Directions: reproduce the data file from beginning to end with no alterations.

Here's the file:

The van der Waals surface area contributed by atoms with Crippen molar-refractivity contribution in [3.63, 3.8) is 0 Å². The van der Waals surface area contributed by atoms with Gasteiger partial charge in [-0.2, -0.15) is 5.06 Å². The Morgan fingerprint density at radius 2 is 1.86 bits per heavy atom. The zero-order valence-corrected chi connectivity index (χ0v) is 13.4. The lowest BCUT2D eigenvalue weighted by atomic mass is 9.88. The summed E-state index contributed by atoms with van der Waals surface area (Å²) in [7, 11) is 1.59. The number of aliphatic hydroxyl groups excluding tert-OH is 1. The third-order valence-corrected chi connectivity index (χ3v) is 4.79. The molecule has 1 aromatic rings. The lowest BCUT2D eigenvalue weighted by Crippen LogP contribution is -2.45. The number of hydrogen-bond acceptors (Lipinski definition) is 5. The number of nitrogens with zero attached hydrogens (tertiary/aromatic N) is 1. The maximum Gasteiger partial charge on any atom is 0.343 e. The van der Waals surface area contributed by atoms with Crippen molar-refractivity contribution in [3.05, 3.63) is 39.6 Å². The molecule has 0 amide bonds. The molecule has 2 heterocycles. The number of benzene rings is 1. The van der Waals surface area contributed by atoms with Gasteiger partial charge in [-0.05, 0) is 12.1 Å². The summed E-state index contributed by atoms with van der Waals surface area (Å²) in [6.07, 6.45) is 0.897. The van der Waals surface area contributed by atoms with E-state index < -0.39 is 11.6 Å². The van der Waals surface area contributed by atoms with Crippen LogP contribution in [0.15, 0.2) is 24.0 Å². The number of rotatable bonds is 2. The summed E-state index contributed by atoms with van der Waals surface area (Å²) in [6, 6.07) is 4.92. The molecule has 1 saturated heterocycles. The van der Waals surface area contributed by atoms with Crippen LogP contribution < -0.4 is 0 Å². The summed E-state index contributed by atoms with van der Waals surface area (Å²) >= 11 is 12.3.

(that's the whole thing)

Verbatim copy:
The van der Waals surface area contributed by atoms with Crippen molar-refractivity contribution in [3.63, 3.8) is 0 Å². The van der Waals surface area contributed by atoms with Gasteiger partial charge in [-0.2, -0.15) is 5.06 Å². The Morgan fingerprint density at radius 2 is 1.86 bits per heavy atom. The zero-order valence-corrected chi connectivity index (χ0v) is 13.4. The lowest BCUT2D eigenvalue weighted by atomic mass is 9.88. The summed E-state index contributed by atoms with van der Waals surface area (Å²) in [7, 11) is 1.59. The number of aliphatic hydroxyl groups excluding tert-OH is 1. The third-order valence-corrected chi connectivity index (χ3v) is 4.79. The molecule has 1 aromatic rings. The lowest BCUT2D eigenvalue weighted by Crippen LogP contribution is -2.45. The number of hydrogen-bond acceptors (Lipinski definition) is 5. The number of nitrogens with zero attached hydrogens (tertiary/aromatic N) is 1. The maximum Gasteiger partial charge on any atom is 0.343 e. The van der Waals surface area contributed by atoms with Crippen molar-refractivity contribution in [3.05, 3.63) is 39.6 Å². The molecule has 0 amide bonds. The molecule has 2 heterocycles. The number of benzene rings is 1. The van der Waals surface area contributed by atoms with Gasteiger partial charge in [-0.05, 0) is 12.1 Å². The summed E-state index contributed by atoms with van der Waals surface area (Å²) in [6.07, 6.45) is 0.897. The van der Waals surface area contributed by atoms with E-state index < -0.39 is 11.6 Å². The van der Waals surface area contributed by atoms with Crippen LogP contribution in [0.15, 0.2) is 24.0 Å². The number of rotatable bonds is 2. The summed E-state index contributed by atoms with van der Waals surface area (Å²) in [6, 6.07) is 4.92. The molecule has 1 saturated heterocycles. The van der Waals surface area contributed by atoms with Crippen LogP contribution < -0.4 is 0 Å². The summed E-state index contributed by atoms with van der Waals surface area (Å²) >= 11 is 12.3.